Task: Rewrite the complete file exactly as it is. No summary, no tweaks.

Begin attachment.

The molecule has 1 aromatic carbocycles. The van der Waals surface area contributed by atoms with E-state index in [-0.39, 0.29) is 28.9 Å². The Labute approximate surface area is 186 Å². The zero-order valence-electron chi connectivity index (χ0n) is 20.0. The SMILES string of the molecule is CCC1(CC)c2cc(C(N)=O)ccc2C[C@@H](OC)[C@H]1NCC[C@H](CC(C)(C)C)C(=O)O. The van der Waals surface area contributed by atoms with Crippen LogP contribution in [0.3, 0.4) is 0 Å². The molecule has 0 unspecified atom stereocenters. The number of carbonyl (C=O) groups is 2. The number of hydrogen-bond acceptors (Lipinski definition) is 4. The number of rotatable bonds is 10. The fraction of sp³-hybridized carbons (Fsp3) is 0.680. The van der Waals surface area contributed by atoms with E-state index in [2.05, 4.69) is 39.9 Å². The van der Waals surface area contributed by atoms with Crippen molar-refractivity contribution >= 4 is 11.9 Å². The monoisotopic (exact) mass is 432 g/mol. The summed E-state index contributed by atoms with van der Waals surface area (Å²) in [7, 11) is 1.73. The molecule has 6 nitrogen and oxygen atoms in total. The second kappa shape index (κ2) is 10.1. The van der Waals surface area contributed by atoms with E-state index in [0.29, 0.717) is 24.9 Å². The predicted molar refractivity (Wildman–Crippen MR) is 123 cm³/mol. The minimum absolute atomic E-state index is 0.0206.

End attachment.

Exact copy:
The molecule has 1 aromatic carbocycles. The van der Waals surface area contributed by atoms with E-state index in [-0.39, 0.29) is 28.9 Å². The Labute approximate surface area is 186 Å². The zero-order valence-electron chi connectivity index (χ0n) is 20.0. The SMILES string of the molecule is CCC1(CC)c2cc(C(N)=O)ccc2C[C@@H](OC)[C@H]1NCC[C@H](CC(C)(C)C)C(=O)O. The van der Waals surface area contributed by atoms with Crippen LogP contribution in [0.3, 0.4) is 0 Å². The molecule has 0 unspecified atom stereocenters. The number of carbonyl (C=O) groups is 2. The number of hydrogen-bond acceptors (Lipinski definition) is 4. The number of rotatable bonds is 10. The fraction of sp³-hybridized carbons (Fsp3) is 0.680. The van der Waals surface area contributed by atoms with E-state index in [2.05, 4.69) is 39.9 Å². The van der Waals surface area contributed by atoms with Crippen molar-refractivity contribution >= 4 is 11.9 Å². The monoisotopic (exact) mass is 432 g/mol. The summed E-state index contributed by atoms with van der Waals surface area (Å²) in [7, 11) is 1.73. The molecule has 6 nitrogen and oxygen atoms in total. The second kappa shape index (κ2) is 10.1. The van der Waals surface area contributed by atoms with E-state index in [0.29, 0.717) is 24.9 Å². The predicted molar refractivity (Wildman–Crippen MR) is 123 cm³/mol. The minimum absolute atomic E-state index is 0.0206.